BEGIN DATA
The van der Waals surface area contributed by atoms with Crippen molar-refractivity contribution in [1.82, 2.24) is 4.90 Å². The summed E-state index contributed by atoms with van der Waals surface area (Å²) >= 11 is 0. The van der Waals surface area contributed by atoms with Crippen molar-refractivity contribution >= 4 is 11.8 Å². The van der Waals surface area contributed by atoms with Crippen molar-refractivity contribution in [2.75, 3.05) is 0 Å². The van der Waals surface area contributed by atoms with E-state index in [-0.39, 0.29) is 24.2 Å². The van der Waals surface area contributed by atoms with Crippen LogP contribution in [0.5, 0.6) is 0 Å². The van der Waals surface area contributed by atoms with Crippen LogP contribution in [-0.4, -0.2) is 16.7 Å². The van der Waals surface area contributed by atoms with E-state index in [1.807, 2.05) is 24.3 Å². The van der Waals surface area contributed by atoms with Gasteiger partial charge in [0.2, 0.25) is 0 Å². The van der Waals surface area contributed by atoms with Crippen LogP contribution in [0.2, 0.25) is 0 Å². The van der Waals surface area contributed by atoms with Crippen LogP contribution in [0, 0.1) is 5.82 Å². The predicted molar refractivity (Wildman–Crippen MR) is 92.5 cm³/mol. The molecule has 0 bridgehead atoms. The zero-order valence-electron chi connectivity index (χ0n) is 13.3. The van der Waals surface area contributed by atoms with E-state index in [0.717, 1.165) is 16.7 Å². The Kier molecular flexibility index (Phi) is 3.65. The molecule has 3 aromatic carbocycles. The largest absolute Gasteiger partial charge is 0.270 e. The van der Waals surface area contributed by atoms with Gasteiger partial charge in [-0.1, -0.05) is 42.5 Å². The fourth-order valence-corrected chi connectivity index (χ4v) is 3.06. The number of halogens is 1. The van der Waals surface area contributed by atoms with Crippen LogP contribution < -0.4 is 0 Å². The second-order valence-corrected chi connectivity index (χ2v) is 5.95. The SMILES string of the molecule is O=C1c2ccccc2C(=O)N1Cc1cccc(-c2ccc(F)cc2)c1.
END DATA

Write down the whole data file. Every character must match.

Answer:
The van der Waals surface area contributed by atoms with Crippen molar-refractivity contribution in [1.82, 2.24) is 4.90 Å². The summed E-state index contributed by atoms with van der Waals surface area (Å²) >= 11 is 0. The van der Waals surface area contributed by atoms with Crippen molar-refractivity contribution >= 4 is 11.8 Å². The van der Waals surface area contributed by atoms with Crippen molar-refractivity contribution in [2.75, 3.05) is 0 Å². The van der Waals surface area contributed by atoms with E-state index in [-0.39, 0.29) is 24.2 Å². The van der Waals surface area contributed by atoms with Crippen LogP contribution in [0.5, 0.6) is 0 Å². The van der Waals surface area contributed by atoms with Crippen LogP contribution in [-0.4, -0.2) is 16.7 Å². The van der Waals surface area contributed by atoms with E-state index in [1.807, 2.05) is 24.3 Å². The van der Waals surface area contributed by atoms with Gasteiger partial charge in [0.2, 0.25) is 0 Å². The van der Waals surface area contributed by atoms with Crippen LogP contribution in [0.2, 0.25) is 0 Å². The van der Waals surface area contributed by atoms with Crippen LogP contribution in [0, 0.1) is 5.82 Å². The predicted molar refractivity (Wildman–Crippen MR) is 92.5 cm³/mol. The molecule has 0 bridgehead atoms. The zero-order valence-electron chi connectivity index (χ0n) is 13.3. The van der Waals surface area contributed by atoms with E-state index in [0.717, 1.165) is 16.7 Å². The Kier molecular flexibility index (Phi) is 3.65. The molecule has 3 aromatic carbocycles. The largest absolute Gasteiger partial charge is 0.270 e. The van der Waals surface area contributed by atoms with Gasteiger partial charge in [-0.1, -0.05) is 42.5 Å². The fourth-order valence-corrected chi connectivity index (χ4v) is 3.06. The number of halogens is 1. The van der Waals surface area contributed by atoms with Crippen LogP contribution < -0.4 is 0 Å². The second-order valence-corrected chi connectivity index (χ2v) is 5.95. The SMILES string of the molecule is O=C1c2ccccc2C(=O)N1Cc1cccc(-c2ccc(F)cc2)c1.